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Does anyone still watch CNBC? I mean to actually get information, not for entertainment. If you were watching, CNBC gave us a blast from the past on Wednesday. And if you weren’t, here’s what you missed.
Their guest yesterday morning was none other than Howard Ruff. If you’re unfamiliar with Ruff, he was a huge market ‘expert’ and doom and gloomer way back in the 1970’s. Think of him as the 1970’s version of Nouriel Roubini. Well, that might be a little unkind to Roubini.
Howard Ruff’s major message back then was to buy precious metals and shun equities. And to stock up on canned food to survive a dystopian future. And guess what? he was back on CNBC re-hashing the same 30 year old message:
Had we been in a bull market, you can bet that anyone at CNBC suggesting an interview with Ruff would have been laughed at (or fired). Since CNBC, like all general media outlets, reflects sentiment, take this as a sign of the depth of the doom and gloom out there now. Remember the last bull market? or the bubble years? What kind of guests did CNBC feature then? Was Roubini or Prechter or Taleb anywhere to be found? Now we find Ruff, having dusted off his 1979 book and tacked on “in the 21st century” back in the spotlight.
Just for fun, here’s a graph of the Dow (the same Dow Ruff “wouldn’t touch”) along with the release dates and titles of Ruff’s books (click to make chart larger):
Here’s the transcript of the interview:
CNBC: “Alright, our next guess really needs no intro, Howard Ruff, and we’re glad to have you on, its a… its rare to see you on set. Howe, what do you think investors should do to prepare for the next couple of years?”
Ruff: “Well, that’s my expertise. I’m not interested in telling Congress nor the President, what they should do, they wouldn’t listen to me anyway, so my job is to look into the future and see what’s probably going to happen and tell investors and families what to do to get through this with the minimum amount of damage. And, in fact, to possibly to turn all this stuff into small amounts of money and into real wealth. You can do that.”
CNBC: “Hmmm… turn it into gold. With gold.”
Ruff: “Well, not just gold.”
CNBC: “Alright, but that is part of what people need to have.”
Ruff: “Well, yeah. Right now gold - I’m bullish on gold. I’ve been bearish on it for many years. Got bullish again in 2002, I think, and its turned out to do very well. Gold and silver. I like silver better. But there are certain stock groups that are going to very well too. But the individual family has some defensive things they ought to do. For example, all this mess and all the money they are throwing at it is going to cause massive inflation.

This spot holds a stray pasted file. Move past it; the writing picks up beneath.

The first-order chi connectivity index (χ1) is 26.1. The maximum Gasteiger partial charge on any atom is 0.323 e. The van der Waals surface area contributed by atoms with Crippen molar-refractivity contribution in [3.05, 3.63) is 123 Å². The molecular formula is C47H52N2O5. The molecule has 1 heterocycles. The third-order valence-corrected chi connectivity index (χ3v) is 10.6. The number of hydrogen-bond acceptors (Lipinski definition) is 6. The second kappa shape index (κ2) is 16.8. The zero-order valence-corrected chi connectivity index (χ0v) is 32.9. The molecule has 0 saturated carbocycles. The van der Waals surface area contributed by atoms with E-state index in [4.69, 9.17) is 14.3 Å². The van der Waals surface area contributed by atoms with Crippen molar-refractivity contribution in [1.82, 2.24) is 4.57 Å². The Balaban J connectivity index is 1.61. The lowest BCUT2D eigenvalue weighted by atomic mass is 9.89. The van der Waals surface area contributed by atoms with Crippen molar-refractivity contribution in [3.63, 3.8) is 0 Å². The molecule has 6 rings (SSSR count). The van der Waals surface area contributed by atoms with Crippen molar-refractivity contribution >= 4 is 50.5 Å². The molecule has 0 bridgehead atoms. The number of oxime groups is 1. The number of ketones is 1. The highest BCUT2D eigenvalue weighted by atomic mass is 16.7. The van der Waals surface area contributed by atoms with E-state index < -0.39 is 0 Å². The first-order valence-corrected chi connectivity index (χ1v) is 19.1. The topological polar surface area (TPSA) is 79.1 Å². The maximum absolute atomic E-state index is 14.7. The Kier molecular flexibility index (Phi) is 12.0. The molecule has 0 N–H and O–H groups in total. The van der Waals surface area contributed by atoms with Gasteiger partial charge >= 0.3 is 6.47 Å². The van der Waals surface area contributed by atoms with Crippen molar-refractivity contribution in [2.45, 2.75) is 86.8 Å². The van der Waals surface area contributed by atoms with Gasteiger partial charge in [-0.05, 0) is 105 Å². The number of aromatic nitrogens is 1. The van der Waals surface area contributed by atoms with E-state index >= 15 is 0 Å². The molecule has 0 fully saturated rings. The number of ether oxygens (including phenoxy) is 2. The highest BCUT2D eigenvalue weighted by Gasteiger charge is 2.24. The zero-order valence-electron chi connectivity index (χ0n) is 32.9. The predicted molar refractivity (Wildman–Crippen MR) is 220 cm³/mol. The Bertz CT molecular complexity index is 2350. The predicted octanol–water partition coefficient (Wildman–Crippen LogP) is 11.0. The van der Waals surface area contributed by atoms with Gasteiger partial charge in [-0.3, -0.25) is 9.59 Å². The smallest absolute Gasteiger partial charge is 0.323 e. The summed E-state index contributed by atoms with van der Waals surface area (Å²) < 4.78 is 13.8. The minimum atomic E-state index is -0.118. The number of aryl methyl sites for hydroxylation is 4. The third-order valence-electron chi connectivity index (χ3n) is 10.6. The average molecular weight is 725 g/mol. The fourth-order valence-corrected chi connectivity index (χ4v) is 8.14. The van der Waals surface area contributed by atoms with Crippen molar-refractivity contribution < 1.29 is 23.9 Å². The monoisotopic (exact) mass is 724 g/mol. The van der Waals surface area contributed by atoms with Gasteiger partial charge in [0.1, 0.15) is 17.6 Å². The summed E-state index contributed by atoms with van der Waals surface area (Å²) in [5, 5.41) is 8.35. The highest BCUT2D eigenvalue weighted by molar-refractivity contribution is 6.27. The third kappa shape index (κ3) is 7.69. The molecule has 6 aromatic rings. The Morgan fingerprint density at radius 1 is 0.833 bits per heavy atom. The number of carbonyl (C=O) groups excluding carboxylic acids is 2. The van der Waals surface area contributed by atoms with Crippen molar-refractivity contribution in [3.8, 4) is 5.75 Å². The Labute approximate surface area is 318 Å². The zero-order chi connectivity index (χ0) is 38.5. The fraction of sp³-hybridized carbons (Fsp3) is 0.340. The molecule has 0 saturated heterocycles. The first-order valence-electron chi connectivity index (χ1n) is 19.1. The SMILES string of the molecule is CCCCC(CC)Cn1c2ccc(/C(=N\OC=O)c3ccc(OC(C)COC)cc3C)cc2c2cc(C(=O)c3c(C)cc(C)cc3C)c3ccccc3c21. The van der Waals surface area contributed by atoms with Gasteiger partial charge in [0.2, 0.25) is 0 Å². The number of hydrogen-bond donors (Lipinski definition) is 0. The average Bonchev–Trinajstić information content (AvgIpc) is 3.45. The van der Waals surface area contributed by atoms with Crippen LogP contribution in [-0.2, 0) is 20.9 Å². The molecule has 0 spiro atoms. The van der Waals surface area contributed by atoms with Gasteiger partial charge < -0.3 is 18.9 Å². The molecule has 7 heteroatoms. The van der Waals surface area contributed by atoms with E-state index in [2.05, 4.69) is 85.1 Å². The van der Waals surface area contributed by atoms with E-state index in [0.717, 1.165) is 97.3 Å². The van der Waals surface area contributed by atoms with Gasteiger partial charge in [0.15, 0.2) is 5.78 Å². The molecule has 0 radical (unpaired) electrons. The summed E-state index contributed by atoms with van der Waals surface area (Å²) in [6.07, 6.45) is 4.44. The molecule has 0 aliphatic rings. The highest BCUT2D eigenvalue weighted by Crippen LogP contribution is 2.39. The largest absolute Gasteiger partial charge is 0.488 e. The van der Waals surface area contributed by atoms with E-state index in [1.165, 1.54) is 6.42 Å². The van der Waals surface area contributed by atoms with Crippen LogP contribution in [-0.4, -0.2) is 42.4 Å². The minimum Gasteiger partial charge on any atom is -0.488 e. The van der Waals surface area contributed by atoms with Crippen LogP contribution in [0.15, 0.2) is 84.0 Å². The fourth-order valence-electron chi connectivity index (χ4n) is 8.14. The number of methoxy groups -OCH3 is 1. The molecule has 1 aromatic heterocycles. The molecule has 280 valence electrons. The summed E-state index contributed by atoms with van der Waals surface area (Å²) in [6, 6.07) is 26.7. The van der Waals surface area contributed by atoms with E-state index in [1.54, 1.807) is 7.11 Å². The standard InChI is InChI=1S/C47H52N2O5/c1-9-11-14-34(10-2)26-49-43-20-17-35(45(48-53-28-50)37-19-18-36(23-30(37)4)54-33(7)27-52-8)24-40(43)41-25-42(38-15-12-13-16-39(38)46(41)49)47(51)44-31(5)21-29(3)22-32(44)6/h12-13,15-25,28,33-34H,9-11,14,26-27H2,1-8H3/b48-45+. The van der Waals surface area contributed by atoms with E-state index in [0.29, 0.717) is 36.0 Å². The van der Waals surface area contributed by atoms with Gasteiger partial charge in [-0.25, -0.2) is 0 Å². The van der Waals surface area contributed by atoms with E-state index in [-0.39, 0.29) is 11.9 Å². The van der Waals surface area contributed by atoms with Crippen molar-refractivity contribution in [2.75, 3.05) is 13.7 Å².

CNBC: “Eventually. Yeah.”
Ruff: “Eventually. Its probably going to, probably no more than six months to a year away, and when that happens that disrupts the economy. So you might go to the store and get what you want at the price you want to pay for it. So I suggest when you go to the store, individual families, if they’re going to buy some tuna, don’t just buy one can, buy a case. Store it. Eventually you’re going to buy at today’s cheap prices and consume at tomorrow’s higher prices. That’s buy low and sell high. So that makes sense. But there are certain investment groups that I like, certain industry groups, very limited. I don’t want to touch, and for years I won’t be touching, growth stocks. The Dow Jones. I think they’re going to do very very badly, which of course, makes me less than a hero in New York city.”
CNBC: “Define badly.”
Ruff: “Down. Down.”
CNBC: “By how much?”
Ruff: “I don’t know. I’ll tell you when we get there.”
Ruff: “The best way I know to be discredited is to say how far something is going to go and when. And I’m too old, at least, and too smart to do that.”
CNBC: “Do you have a website where we can go to get more of your…”
Ruff: “Yeah, sure. You can find out more than you ever wanted to know about me if you go to www.RuffTimes.com and if you go there you can rip me off, if you want. Do you want to know how to rip me off? Well, I’ve got a book here called “How to Prosper During the Coming Bad Years in the 21st Century” and you get a free book when you got there and sign up for my newsletter, $165, and if you don’t like my newsletter after a couple of issues, you cancel get your money back and keep the book.”
CNBC: “Are you close enough to come back in, again?”
Ruff: “Well, no, not very close. But I will come back in again. Or we can probably remote me from Salt Lake city.”
At no point did CNBC bring up Ruff’s abysmal history in predicting the market, nor did they ask him to explain how his previous predictions and logic could have been so wrong and cost those who followed his advice so much money. But then again, this is CNBC we’re talking about. No one expects real journalism.
And although Ruff claims, casually, in the interview that “you can learn more about him than you ever wanted to” on his website, it has no mention at all his first book: “Famine and Survival in America” published in 1974. As you can guess from the title, it was a dreary tome published at the darkest hour of the 1970’s oil crisis and predicted that the US would be ravaged within a year by massive famine.
It is now (surprise!) out of print - although you just might run into it at the 10 cents bin in your local used book store. Amazon also has a few copies. If you have a crazy uncle who is into nuclear bunkers, has a cache of guns and canned food out in a cabin somewhere, you can thank Ruff for inspiring him. It is widely believed that the whole “survivalism” movement was started from his first book.
Market prognostication isn’t Ruff’s only gift. You can listen to a short clip of him singing a song from “Fiddler on the Roof” from his self titled album (I kid you not):
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